milk training

A new mama heifer is always a bit of a crapshoot. [says I, with great authority, even though this is only the second heifer cow I’ve delt with] Will she tolerate milkings? Will she let down her milk? Will she develop mastitis? How quickly will be catch the hang of the milking routine? Will she be a kicker? 

The first week with Honey was touch-and-go. We milked her 2 to 3 times a day, even though we’d often get only a cup or two of dirty milk (that ended up going to the pigs), in order to familiarize Honey with the milking process. It was a two-(sometimes three)-person job: one person leading her in and the other wacking her on the rump. 

From the start, Honey’s front left quarter was super swollen and produced almost no milk. After consulting with a couple cow-milking internet people, and one long phone call with our friendly vet, we determined that the problem was probably due to an undetected case of mastitis in the first two years of her life. Even though she wasn’t currently sick, the earlier infection meant that the quarter was damaged (and, should we get her lab tested, would probably test positive for mastitis, but the vet said that wasn’t really important since she had no other symptoms). Since it’s fairly common for cows to have a dead quarter, and not really a big deal, we simply quit milking that quarter and — problem solved.

pummel-massaging the bad quarter

Honey did not take well to the milking machine. She was tense and moderately kicky, but then, on the one day when I was at work and not able to help, she kicked the machine with both back feet so hard that one of the metal pieces flew the whole way across the shed. My husband phoned me spitting mad and sore — in the fray he’d wrenched his wrist — while my younger son, I later learned, suffered a violent case of giggles.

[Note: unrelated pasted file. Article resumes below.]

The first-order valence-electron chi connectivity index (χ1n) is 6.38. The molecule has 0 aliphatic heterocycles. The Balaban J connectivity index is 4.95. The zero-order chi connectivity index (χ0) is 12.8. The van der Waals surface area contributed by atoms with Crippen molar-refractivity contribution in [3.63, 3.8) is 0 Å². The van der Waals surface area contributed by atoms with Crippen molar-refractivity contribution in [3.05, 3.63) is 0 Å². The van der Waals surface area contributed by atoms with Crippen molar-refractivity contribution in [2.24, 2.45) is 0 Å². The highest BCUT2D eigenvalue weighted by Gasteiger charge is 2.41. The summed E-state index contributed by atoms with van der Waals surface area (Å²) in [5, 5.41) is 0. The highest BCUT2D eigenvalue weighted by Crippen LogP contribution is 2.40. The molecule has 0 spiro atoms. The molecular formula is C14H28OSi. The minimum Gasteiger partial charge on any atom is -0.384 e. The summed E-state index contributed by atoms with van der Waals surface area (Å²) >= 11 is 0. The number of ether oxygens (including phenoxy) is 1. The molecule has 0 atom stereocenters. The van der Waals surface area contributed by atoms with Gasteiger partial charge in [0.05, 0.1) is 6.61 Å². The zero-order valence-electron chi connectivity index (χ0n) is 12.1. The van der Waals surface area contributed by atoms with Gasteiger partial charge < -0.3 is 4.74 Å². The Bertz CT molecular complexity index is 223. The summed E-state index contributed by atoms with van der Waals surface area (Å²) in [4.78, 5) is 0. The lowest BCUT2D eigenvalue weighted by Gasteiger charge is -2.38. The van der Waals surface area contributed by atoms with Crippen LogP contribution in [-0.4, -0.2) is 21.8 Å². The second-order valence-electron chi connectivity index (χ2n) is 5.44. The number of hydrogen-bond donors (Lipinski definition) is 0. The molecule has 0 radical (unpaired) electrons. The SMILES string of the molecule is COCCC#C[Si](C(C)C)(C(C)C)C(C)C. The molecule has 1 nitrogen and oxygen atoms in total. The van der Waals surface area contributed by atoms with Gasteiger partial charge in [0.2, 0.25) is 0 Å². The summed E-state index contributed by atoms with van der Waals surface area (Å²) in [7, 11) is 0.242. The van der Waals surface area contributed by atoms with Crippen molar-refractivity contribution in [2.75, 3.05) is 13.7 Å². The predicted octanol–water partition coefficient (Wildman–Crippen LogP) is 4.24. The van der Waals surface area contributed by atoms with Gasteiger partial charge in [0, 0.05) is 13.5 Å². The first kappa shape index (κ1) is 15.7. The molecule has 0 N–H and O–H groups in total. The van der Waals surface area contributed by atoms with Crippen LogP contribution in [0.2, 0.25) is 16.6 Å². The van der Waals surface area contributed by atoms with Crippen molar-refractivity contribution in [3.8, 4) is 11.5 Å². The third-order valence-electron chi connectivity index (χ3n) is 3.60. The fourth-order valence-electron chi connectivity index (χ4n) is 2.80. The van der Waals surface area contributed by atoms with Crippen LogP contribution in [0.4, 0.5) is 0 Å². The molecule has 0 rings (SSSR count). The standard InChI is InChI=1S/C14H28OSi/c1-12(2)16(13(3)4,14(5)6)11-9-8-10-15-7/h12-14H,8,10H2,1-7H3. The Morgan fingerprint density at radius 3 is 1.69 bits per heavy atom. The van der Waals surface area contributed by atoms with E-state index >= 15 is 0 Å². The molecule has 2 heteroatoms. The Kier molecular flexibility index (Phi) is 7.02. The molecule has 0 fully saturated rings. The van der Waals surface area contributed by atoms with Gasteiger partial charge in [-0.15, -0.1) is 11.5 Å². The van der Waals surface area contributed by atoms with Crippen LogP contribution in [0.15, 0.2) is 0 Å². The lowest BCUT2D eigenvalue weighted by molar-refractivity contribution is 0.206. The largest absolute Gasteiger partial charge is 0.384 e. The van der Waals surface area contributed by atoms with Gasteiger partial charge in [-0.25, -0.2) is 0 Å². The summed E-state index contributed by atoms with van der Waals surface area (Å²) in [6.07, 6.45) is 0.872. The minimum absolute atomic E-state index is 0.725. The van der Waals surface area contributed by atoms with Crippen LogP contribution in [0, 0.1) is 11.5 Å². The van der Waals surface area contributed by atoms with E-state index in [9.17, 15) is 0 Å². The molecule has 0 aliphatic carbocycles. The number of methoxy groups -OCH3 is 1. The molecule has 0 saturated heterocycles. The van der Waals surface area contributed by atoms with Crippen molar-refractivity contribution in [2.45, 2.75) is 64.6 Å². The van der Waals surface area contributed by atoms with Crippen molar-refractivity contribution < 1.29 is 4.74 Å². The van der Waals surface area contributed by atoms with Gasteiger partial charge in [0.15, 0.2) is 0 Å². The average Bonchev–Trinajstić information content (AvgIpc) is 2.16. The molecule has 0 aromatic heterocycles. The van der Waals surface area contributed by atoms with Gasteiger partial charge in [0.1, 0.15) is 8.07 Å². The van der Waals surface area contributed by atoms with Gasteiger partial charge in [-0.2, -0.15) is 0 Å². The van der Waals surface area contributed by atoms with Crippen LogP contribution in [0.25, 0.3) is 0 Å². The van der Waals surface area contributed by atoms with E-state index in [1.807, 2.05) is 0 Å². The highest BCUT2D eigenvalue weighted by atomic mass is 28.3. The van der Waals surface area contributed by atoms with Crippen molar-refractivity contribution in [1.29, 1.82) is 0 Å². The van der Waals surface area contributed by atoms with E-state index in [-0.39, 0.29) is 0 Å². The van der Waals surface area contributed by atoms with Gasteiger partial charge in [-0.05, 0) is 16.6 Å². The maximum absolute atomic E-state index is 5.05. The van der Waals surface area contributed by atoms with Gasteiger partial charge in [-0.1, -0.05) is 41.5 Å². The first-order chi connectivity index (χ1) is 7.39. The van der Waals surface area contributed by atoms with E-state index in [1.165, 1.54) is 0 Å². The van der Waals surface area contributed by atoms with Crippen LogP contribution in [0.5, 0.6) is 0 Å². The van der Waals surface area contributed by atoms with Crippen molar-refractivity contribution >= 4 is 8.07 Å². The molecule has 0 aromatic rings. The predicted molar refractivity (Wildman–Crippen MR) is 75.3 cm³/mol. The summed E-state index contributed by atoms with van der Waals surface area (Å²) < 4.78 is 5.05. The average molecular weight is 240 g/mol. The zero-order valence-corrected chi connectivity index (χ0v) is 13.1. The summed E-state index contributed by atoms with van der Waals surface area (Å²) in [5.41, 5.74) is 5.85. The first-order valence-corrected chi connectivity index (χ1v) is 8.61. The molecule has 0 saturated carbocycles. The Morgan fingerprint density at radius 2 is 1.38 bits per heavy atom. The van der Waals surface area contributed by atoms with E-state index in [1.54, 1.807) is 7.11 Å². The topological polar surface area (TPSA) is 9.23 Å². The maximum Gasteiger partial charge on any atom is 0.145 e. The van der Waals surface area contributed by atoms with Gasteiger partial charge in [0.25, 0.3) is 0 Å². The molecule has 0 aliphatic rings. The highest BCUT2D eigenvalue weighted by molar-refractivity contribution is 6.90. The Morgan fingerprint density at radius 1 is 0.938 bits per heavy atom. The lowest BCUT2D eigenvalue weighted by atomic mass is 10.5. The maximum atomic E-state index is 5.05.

That was the low point. From there, it got better — mostly because we bought a kick bar. 

Snap the bar into place on the same side the farmer squats to milk — one end hooked over the back bone and the other end jabbing up into the back leg “pit” — and the cow can’t hardly lift that leg at all. She can still kick on the other side, however, but my husband holds the milker away from that foot and I stand behind him with a big stick poised over her back side. Every time Honey makes to kick, we both bellow NO and I whack the kicking leg. Gradually, she’s accepting that we’re boss — but that kick bar isn’t coming off any time soon.

The other morning my husband and I had a spat because I wanted to go running and he wanted me to help milk. So I angrily changed my running shoes for barn boots, stomped down to the shed, whacked Honey a couple times until she got into the stall, stomped back up the house, changed back into my sneakers (huff-huff), and left for my run. When I got back, I found this note in the basket where I keep my running gloves:

It’s been nearly 3 weeks since Redbud was born, and Honey’s giving a solid two gallons of milk each morning. And some days when she’s feeling generous, she even gives chocolate milk.

This same time, years previous: Colby cheese, the quotidian (4.12.21), god will still love you, making space, beginner’s bread, the quotidian (4.11.16), when popcorn won’t pop, Mr. Tiny, deviled eggs, on fire, lemons and goat cheese.


  • jennifer

    omg! It must be tough, touch and go, and all that. I hope it keeps getting better and better. Sorry y’all had a spat–aim for that spirit of generosity that is (I find) so elusive. Hope you’re all well. I love all your posts as always. Making your raspberry ricotta cake tomorrow for breakfast and to take on a plane friday–with blueberries and lemon as you mentioned. 🙂

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